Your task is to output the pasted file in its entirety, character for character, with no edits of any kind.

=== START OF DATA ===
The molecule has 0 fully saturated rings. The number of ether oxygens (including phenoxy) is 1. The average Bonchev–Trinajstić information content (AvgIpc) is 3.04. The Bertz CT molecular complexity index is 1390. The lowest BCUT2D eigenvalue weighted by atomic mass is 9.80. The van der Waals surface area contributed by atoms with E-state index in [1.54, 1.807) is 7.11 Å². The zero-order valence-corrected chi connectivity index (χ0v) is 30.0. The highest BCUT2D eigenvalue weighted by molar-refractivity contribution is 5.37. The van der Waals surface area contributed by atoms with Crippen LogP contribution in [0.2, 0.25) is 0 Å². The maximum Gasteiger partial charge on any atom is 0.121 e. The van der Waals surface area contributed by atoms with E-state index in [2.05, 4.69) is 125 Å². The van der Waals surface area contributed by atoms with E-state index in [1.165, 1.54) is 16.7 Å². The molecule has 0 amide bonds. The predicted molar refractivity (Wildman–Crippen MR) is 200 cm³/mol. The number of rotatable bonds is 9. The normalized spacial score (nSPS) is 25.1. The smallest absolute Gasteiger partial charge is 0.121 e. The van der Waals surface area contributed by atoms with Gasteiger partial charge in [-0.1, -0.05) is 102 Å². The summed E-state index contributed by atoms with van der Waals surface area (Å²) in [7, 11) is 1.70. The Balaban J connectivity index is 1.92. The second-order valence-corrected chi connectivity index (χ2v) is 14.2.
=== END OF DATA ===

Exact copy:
The molecule has 0 fully saturated rings. The number of ether oxygens (including phenoxy) is 1. The average Bonchev–Trinajstić information content (AvgIpc) is 3.04. The Bertz CT molecular complexity index is 1390. The lowest BCUT2D eigenvalue weighted by atomic mass is 9.80. The van der Waals surface area contributed by atoms with E-state index in [1.54, 1.807) is 7.11 Å². The zero-order valence-corrected chi connectivity index (χ0v) is 30.0. The highest BCUT2D eigenvalue weighted by molar-refractivity contribution is 5.37. The van der Waals surface area contributed by atoms with Crippen LogP contribution in [0.2, 0.25) is 0 Å². The maximum Gasteiger partial charge on any atom is 0.121 e. The van der Waals surface area contributed by atoms with E-state index in [2.05, 4.69) is 125 Å². The van der Waals surface area contributed by atoms with E-state index in [1.165, 1.54) is 16.7 Å². The molecule has 0 amide bonds. The predicted molar refractivity (Wildman–Crippen MR) is 200 cm³/mol. The number of rotatable bonds is 9. The normalized spacial score (nSPS) is 25.1. The smallest absolute Gasteiger partial charge is 0.121 e. The van der Waals surface area contributed by atoms with Gasteiger partial charge in [-0.1, -0.05) is 102 Å². The summed E-state index contributed by atoms with van der Waals surface area (Å²) in [7, 11) is 1.70. The Balaban J connectivity index is 1.92. The second-order valence-corrected chi connectivity index (χ2v) is 14.2.